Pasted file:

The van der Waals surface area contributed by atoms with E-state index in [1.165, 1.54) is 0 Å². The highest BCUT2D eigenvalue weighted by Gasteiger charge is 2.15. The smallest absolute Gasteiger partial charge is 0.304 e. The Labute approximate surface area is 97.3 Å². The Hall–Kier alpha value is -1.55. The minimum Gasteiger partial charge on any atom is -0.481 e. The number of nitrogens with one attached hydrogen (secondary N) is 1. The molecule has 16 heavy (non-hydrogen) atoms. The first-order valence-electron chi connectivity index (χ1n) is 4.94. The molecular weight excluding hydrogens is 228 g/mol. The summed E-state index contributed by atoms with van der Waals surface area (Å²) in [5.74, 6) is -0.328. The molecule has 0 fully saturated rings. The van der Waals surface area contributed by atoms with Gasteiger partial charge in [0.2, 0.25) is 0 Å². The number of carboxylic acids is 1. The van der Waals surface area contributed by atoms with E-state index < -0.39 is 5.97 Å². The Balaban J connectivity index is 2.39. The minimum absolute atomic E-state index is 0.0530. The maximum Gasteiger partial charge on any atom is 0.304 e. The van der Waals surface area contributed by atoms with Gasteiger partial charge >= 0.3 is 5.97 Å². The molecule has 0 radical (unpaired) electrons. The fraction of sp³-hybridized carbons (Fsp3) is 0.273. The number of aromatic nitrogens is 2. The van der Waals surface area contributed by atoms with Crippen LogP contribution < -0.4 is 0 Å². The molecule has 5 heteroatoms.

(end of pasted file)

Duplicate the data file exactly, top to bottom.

The van der Waals surface area contributed by atoms with E-state index in [1.165, 1.54) is 0 Å². The highest BCUT2D eigenvalue weighted by Gasteiger charge is 2.15. The smallest absolute Gasteiger partial charge is 0.304 e. The Labute approximate surface area is 97.3 Å². The Hall–Kier alpha value is -1.55. The minimum Gasteiger partial charge on any atom is -0.481 e. The number of nitrogens with one attached hydrogen (secondary N) is 1. The molecule has 16 heavy (non-hydrogen) atoms. The first-order valence-electron chi connectivity index (χ1n) is 4.94. The molecular weight excluding hydrogens is 228 g/mol. The summed E-state index contributed by atoms with van der Waals surface area (Å²) in [5.74, 6) is -0.328. The molecule has 0 fully saturated rings. The van der Waals surface area contributed by atoms with Gasteiger partial charge in [0.2, 0.25) is 0 Å². The number of carboxylic acids is 1. The van der Waals surface area contributed by atoms with E-state index < -0.39 is 5.97 Å². The Balaban J connectivity index is 2.39. The minimum absolute atomic E-state index is 0.0530. The maximum Gasteiger partial charge on any atom is 0.304 e. The van der Waals surface area contributed by atoms with Gasteiger partial charge >= 0.3 is 5.97 Å². The molecule has 0 radical (unpaired) electrons. The fraction of sp³-hybridized carbons (Fsp3) is 0.273. The number of aromatic nitrogens is 2. The van der Waals surface area contributed by atoms with Crippen LogP contribution < -0.4 is 0 Å². The molecule has 5 heteroatoms.